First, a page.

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    2 coast guard cutters call astoria home, both were in dock with 630 getting what looked like a lot of topside maintenance, this is the last 210 foot medium endurance cutter built for the us coast guard

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  6. mSummers

    mSummers Member

    Got a few of mine processed. Catching up to Gary.

    SP4449:

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    OR&N 197:

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    Astoria Riverfront Trolley:

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    Captain Flavel House. The gardens were in full bloom while we were there:

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    Pilot Boat Peacock:

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  7. gary

    gary Member

    we crossed over the bridge and ran the 11 miles up and around to cape disappointment state park, which lived up to its name, no golden hour stunning lighthouse sunset for us, this is the cape disapointment light with a roro vehicle carrier headed out to sea that we had seen coming downriver while we were in astoria. i did not know they had a vehicle port anywhere on the columbia, i thought they all hit the west coast in port of long beach or in oakland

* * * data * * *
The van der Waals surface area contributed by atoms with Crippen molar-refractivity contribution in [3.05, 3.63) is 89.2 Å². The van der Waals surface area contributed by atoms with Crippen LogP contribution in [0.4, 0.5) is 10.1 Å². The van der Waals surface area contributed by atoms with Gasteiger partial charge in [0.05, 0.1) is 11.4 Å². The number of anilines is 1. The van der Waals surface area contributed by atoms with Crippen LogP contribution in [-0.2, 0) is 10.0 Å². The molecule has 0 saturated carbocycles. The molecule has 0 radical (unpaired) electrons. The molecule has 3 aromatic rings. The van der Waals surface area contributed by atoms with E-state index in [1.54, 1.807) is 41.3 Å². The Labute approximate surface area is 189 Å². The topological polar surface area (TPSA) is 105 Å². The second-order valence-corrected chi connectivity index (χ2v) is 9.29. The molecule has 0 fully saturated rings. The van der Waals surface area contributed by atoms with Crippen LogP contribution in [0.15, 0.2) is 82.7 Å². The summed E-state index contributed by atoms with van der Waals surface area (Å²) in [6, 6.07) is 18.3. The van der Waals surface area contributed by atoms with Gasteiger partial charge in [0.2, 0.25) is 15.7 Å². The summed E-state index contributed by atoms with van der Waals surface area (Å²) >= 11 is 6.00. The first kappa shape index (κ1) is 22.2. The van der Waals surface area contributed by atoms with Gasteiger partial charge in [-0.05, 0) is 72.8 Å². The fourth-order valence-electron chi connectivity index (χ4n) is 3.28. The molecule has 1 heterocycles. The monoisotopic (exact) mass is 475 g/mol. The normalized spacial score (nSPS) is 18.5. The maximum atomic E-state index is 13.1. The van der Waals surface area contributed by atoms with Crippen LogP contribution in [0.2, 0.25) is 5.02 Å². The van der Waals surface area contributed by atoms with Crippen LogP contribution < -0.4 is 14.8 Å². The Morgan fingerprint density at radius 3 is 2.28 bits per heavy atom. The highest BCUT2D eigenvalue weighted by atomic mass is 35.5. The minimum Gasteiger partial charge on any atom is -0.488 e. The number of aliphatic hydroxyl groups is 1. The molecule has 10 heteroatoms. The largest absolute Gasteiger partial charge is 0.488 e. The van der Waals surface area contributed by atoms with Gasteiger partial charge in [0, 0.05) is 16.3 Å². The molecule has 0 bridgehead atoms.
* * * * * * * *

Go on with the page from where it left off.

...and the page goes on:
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    would have been nice subject for a sunset

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    back over to oregon and into fort stevens state park, to the wreck of the peter iredale, a steel four masted barque lost in heavy seas and wind on the night of 10/25/06 while trying to make the columbia river

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    Last edited: Jul 8, 2018
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  8. ddindy

    ddindy Member Staff Member

    More great stuff, guys. You're planning my next trip to Oregon for me.

    BTW it looks like there's a dock for the floating parking garages on the northwest side of Portland.
     
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  9. mSummers

    mSummers Member

    Ah, yes. The Peter Iredale. Spent some time working the compositions and waiting for people to stop taking selfies. Worth the extra time with the epic clouds.

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  10. gary

    gary Member

    nice b&w treatment of the iredale, i didn't even think of shooting for black & white, i got so hung up with the blue & gold filter
     
    Last edited: Jul 1, 2018
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  11. gary